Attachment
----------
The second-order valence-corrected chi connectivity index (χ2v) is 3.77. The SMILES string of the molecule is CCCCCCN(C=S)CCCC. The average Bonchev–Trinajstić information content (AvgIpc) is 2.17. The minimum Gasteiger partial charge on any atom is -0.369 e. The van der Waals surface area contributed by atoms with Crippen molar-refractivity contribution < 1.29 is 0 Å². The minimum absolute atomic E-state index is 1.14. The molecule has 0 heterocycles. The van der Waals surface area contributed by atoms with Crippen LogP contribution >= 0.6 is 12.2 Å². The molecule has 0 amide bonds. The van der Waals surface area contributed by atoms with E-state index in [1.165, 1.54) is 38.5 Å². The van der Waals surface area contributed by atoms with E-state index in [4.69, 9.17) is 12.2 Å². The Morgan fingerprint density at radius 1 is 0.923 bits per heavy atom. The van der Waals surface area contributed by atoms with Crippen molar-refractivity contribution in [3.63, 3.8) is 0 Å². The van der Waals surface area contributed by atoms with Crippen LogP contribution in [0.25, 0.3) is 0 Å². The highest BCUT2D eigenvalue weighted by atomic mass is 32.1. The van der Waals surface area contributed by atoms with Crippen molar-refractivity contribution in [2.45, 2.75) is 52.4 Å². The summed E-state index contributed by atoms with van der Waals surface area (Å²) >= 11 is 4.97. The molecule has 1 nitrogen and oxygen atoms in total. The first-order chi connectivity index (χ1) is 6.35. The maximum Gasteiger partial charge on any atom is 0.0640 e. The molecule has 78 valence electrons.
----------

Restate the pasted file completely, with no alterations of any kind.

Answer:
The second-order valence-corrected chi connectivity index (χ2v) is 3.77. The SMILES string of the molecule is CCCCCCN(C=S)CCCC. The average Bonchev–Trinajstić information content (AvgIpc) is 2.17. The minimum Gasteiger partial charge on any atom is -0.369 e. The van der Waals surface area contributed by atoms with Crippen molar-refractivity contribution < 1.29 is 0 Å². The minimum absolute atomic E-state index is 1.14. The molecule has 0 heterocycles. The van der Waals surface area contributed by atoms with Crippen LogP contribution >= 0.6 is 12.2 Å². The molecule has 0 amide bonds. The van der Waals surface area contributed by atoms with E-state index in [1.165, 1.54) is 38.5 Å². The van der Waals surface area contributed by atoms with E-state index in [4.69, 9.17) is 12.2 Å². The Morgan fingerprint density at radius 1 is 0.923 bits per heavy atom. The van der Waals surface area contributed by atoms with Crippen molar-refractivity contribution in [3.63, 3.8) is 0 Å². The van der Waals surface area contributed by atoms with Crippen LogP contribution in [0.25, 0.3) is 0 Å². The highest BCUT2D eigenvalue weighted by atomic mass is 32.1. The van der Waals surface area contributed by atoms with Crippen molar-refractivity contribution in [2.45, 2.75) is 52.4 Å². The summed E-state index contributed by atoms with van der Waals surface area (Å²) >= 11 is 4.97. The molecule has 1 nitrogen and oxygen atoms in total. The first-order chi connectivity index (χ1) is 6.35. The maximum Gasteiger partial charge on any atom is 0.0640 e. The molecule has 78 valence electrons.